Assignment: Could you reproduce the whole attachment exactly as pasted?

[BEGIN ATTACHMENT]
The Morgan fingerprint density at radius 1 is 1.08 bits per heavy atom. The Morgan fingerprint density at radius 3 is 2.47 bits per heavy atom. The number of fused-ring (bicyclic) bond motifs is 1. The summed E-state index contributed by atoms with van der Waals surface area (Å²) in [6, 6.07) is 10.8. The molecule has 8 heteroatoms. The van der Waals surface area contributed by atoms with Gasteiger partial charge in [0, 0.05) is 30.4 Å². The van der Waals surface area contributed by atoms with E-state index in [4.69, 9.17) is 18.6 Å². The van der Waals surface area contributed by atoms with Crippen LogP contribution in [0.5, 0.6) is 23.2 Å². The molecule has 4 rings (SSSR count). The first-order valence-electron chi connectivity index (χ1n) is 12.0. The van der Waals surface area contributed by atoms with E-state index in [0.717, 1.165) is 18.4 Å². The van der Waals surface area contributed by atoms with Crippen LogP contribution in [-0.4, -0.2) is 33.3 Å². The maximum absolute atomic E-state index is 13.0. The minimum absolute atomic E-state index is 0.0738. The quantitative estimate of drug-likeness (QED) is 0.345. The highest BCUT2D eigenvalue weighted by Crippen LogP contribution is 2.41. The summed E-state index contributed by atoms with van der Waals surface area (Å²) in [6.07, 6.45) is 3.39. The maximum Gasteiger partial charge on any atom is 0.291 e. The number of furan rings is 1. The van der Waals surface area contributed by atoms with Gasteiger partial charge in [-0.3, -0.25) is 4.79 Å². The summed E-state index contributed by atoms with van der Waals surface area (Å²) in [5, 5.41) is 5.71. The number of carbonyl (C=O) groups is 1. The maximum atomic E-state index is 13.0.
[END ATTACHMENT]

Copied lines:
The Morgan fingerprint density at radius 1 is 1.08 bits per heavy atom. The Morgan fingerprint density at radius 3 is 2.47 bits per heavy atom. The number of fused-ring (bicyclic) bond motifs is 1. The summed E-state index contributed by atoms with van der Waals surface area (Å²) in [6, 6.07) is 10.8. The molecule has 8 heteroatoms. The van der Waals surface area contributed by atoms with Gasteiger partial charge in [0, 0.05) is 30.4 Å². The van der Waals surface area contributed by atoms with E-state index in [4.69, 9.17) is 18.6 Å². The van der Waals surface area contributed by atoms with Crippen LogP contribution in [0.5, 0.6) is 23.2 Å². The molecule has 4 rings (SSSR count). The first-order valence-electron chi connectivity index (χ1n) is 12.0. The van der Waals surface area contributed by atoms with E-state index in [0.717, 1.165) is 18.4 Å². The van der Waals surface area contributed by atoms with Crippen LogP contribution in [-0.4, -0.2) is 33.3 Å². The maximum absolute atomic E-state index is 13.0. The minimum absolute atomic E-state index is 0.0738. The quantitative estimate of drug-likeness (QED) is 0.345. The highest BCUT2D eigenvalue weighted by Crippen LogP contribution is 2.41. The summed E-state index contributed by atoms with van der Waals surface area (Å²) in [6.07, 6.45) is 3.39. The maximum Gasteiger partial charge on any atom is 0.291 e. The number of furan rings is 1. The van der Waals surface area contributed by atoms with Gasteiger partial charge in [-0.3, -0.25) is 4.79 Å². The summed E-state index contributed by atoms with van der Waals surface area (Å²) in [5, 5.41) is 5.71. The number of carbonyl (C=O) groups is 1. The maximum atomic E-state index is 13.0.